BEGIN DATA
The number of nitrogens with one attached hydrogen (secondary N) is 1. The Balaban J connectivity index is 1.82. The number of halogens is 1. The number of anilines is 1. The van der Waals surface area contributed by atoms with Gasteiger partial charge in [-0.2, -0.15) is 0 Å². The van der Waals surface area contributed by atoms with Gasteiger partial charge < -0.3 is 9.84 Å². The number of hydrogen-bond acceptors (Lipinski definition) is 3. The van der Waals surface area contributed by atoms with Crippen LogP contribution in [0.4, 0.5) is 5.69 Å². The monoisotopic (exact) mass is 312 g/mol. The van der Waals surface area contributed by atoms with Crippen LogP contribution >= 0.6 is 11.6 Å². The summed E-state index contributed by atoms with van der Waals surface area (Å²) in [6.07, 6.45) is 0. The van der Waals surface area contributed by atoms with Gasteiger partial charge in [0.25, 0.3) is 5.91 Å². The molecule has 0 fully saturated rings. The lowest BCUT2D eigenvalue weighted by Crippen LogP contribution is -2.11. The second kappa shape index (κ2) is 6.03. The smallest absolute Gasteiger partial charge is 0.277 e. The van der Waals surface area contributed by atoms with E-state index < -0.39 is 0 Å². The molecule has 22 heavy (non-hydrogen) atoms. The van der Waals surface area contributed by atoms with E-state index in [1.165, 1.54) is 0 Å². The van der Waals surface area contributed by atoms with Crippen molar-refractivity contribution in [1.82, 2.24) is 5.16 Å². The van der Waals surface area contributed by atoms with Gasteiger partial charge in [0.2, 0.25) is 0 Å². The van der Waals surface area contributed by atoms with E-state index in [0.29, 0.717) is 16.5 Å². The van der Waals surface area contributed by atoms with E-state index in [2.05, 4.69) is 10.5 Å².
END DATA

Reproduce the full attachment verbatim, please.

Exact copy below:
The number of nitrogens with one attached hydrogen (secondary N) is 1. The Balaban J connectivity index is 1.82. The number of halogens is 1. The number of anilines is 1. The van der Waals surface area contributed by atoms with Gasteiger partial charge in [-0.2, -0.15) is 0 Å². The van der Waals surface area contributed by atoms with Gasteiger partial charge < -0.3 is 9.84 Å². The number of hydrogen-bond acceptors (Lipinski definition) is 3. The van der Waals surface area contributed by atoms with Crippen LogP contribution in [0.4, 0.5) is 5.69 Å². The monoisotopic (exact) mass is 312 g/mol. The van der Waals surface area contributed by atoms with Crippen LogP contribution >= 0.6 is 11.6 Å². The summed E-state index contributed by atoms with van der Waals surface area (Å²) in [6.07, 6.45) is 0. The van der Waals surface area contributed by atoms with Gasteiger partial charge in [0.25, 0.3) is 5.91 Å². The molecule has 0 fully saturated rings. The lowest BCUT2D eigenvalue weighted by Crippen LogP contribution is -2.11. The second kappa shape index (κ2) is 6.03. The smallest absolute Gasteiger partial charge is 0.277 e. The van der Waals surface area contributed by atoms with E-state index < -0.39 is 0 Å². The molecule has 22 heavy (non-hydrogen) atoms. The van der Waals surface area contributed by atoms with E-state index in [1.165, 1.54) is 0 Å². The van der Waals surface area contributed by atoms with Crippen molar-refractivity contribution in [1.82, 2.24) is 5.16 Å². The van der Waals surface area contributed by atoms with Gasteiger partial charge in [0.2, 0.25) is 0 Å². The van der Waals surface area contributed by atoms with E-state index in [0.29, 0.717) is 16.5 Å². The van der Waals surface area contributed by atoms with E-state index in [2.05, 4.69) is 10.5 Å².